William Lindsay, Revolutionary War patriot, built the Lindsay Family Home, “Laurel Hill,” about 1766. The home stands about 100 yards southeast of the burial plots of William and his wife Ann C. Lindsay.
From James T Callender: Rev War Service: William Lindsay was commissioned in June 1776 as a Cornet with one of the Virginia light-horse troops which subsequently became the 1st Continental Light Dragoon Regiment. He was promoted to Lieutenant on 31 March 1777 and was slightly wounded in an engagement near Valley Forge on 20 Jan 1778. He was promoted to Captain on 7 April 1778 and assigned to Lee’s Corps of Partisan Light Dragoons. He resigned his commission in October 1778. In March 1781 he was appointed a Major in the 1st Virginia State Legion. Records show he was severely wounded at the battle of Guilford Court-House in May 1781 while serving under General Green, and returned to Laurel Hill to recuperate.
References: John H. Gwathmey, Historical Register of Virginians in the Revolution (Baltimore MD: Geneological Publishing Company, 1996): 225, 476.; William P. Palmer Md, Calendar of Virginia State Papers and Other Manuscripts, 1652-1781 (Richmond: 1875), 586.
William Lindsay Grave Marker (June 26, 2019)
Nearest Street Address – 9164 Power House Road, Lorton, Virginia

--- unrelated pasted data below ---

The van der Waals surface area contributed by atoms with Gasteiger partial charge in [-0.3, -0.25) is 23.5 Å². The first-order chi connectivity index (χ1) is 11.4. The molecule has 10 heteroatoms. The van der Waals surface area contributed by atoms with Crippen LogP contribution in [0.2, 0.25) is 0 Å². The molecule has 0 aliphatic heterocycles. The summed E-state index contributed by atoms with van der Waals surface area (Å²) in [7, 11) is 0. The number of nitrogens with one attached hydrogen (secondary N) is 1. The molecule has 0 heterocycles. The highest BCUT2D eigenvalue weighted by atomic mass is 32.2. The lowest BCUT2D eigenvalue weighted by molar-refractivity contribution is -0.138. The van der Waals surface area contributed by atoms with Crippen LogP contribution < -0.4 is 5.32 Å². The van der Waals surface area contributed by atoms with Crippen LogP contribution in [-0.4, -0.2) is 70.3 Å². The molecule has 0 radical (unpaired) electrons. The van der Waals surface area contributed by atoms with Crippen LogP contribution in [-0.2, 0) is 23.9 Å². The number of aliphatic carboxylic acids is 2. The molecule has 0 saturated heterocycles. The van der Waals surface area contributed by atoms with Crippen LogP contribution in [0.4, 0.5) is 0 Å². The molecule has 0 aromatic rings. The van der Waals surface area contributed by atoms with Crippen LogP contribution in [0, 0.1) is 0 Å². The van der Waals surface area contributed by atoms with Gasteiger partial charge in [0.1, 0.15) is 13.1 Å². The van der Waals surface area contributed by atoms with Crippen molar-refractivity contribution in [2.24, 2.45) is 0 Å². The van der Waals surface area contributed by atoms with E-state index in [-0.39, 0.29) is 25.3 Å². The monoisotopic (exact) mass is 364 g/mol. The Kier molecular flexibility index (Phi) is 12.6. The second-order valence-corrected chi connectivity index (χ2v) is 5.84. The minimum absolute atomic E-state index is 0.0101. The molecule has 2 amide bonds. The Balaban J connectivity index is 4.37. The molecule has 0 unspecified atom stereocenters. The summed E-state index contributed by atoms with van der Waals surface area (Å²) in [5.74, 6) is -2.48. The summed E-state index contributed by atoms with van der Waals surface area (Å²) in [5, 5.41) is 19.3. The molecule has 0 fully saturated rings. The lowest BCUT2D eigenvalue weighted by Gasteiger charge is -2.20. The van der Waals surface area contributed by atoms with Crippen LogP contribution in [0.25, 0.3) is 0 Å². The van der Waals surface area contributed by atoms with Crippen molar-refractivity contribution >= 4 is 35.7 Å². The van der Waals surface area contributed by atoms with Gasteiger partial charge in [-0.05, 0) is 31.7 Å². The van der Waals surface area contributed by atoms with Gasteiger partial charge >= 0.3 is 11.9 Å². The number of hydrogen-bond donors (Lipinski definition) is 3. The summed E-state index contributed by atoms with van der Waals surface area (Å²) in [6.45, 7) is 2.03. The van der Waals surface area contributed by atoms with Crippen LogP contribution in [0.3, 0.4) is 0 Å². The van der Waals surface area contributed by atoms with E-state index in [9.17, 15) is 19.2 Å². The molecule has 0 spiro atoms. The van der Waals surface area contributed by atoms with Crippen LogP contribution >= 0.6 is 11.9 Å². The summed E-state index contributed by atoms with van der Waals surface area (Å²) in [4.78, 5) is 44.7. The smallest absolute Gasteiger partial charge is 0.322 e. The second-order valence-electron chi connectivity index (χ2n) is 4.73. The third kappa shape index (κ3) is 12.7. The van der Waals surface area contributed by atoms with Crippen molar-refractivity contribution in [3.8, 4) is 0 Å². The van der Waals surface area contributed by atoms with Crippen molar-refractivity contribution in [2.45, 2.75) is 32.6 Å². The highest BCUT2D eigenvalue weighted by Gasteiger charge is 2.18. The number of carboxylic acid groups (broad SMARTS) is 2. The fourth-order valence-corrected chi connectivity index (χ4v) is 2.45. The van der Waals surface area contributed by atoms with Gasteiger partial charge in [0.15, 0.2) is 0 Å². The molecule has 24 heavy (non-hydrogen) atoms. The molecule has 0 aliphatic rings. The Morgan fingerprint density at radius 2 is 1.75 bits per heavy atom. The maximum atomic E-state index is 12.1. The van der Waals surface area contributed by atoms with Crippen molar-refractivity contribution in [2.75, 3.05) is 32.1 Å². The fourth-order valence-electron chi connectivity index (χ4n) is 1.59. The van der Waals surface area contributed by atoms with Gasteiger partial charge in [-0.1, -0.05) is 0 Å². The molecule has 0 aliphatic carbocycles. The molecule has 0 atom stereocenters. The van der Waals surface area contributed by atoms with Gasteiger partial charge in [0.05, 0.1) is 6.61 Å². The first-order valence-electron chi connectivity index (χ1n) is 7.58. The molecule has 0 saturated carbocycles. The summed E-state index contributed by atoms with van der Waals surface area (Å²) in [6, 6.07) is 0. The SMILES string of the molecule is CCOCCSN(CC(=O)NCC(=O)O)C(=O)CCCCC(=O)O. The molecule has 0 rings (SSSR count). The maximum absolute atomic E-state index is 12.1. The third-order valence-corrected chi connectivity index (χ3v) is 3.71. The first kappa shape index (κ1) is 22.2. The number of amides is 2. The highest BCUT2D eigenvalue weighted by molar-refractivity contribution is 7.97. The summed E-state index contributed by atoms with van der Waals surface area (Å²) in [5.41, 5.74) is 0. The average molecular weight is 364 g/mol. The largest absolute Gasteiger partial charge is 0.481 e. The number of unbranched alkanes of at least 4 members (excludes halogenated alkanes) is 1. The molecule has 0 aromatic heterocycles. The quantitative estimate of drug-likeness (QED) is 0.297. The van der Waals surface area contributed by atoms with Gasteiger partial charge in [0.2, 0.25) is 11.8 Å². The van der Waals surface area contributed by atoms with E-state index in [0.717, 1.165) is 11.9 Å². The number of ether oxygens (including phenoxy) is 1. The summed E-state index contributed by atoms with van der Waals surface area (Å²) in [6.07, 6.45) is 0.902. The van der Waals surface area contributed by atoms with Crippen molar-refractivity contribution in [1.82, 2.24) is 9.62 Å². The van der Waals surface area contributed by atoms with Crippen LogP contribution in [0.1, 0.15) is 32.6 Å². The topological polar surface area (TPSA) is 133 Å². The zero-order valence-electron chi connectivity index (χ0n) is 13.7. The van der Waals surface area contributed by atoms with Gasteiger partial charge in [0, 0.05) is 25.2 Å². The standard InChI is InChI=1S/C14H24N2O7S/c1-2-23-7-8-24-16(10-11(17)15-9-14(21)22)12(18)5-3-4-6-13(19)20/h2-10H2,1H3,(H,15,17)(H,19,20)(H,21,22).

Located In Liberty (Van Metre Development)- off of Silverbrook Road in Lorton) on west-southwest side of Guard Tower Road, opposite the homes and just beyond the guard tower
GPS: 38 deg 42’ 36”N; 77 deg 44’ 10” W 220 ft elevation
Directions: From Lorton Road, go west on Silverbrook Road (just west of the Lorton Road/I-95 interchange), then turn left onto Power House Road (Liberty Entrance), proceed on Power House Road to 9164 Power House Road, stop here and park here along sidewalk. Immediately on the left is Guard Tower Road and a walkway leading past a Guard Tower, to the William Lindsay grave marker and on to the old road that leads to Snowden Ashford Road.
Comments: Grave marker sits on a small grass covered knoll just behind the guard tower, in a small plot enclosed by a metal railing anchored at each corner in four brick pillars. Two of the pillars are leaning, with one of the metal poles dislodged from one of the leaning pillars.
The grave marker inscription is barely readable
Just beyond the grave marker and its enclosure sits the Laurel Hill House, enclosed by a locked chain link fence (Fairfax County), largely overgrown with weeds and vegetation, and in very poor condition. Along the top of the hillside immediately east of the house are the remains of a brick retaining wall that sat atop a section of a formal terraced garden that cascaded down the hillside. The asphalt roadway that was the Laurel Hill Entrance Drive (c.1919) is on the west side of the house and at one time connected to Lorton Road. The entrance drive is currently blocked with a locked, chain link gate (Fairfax County).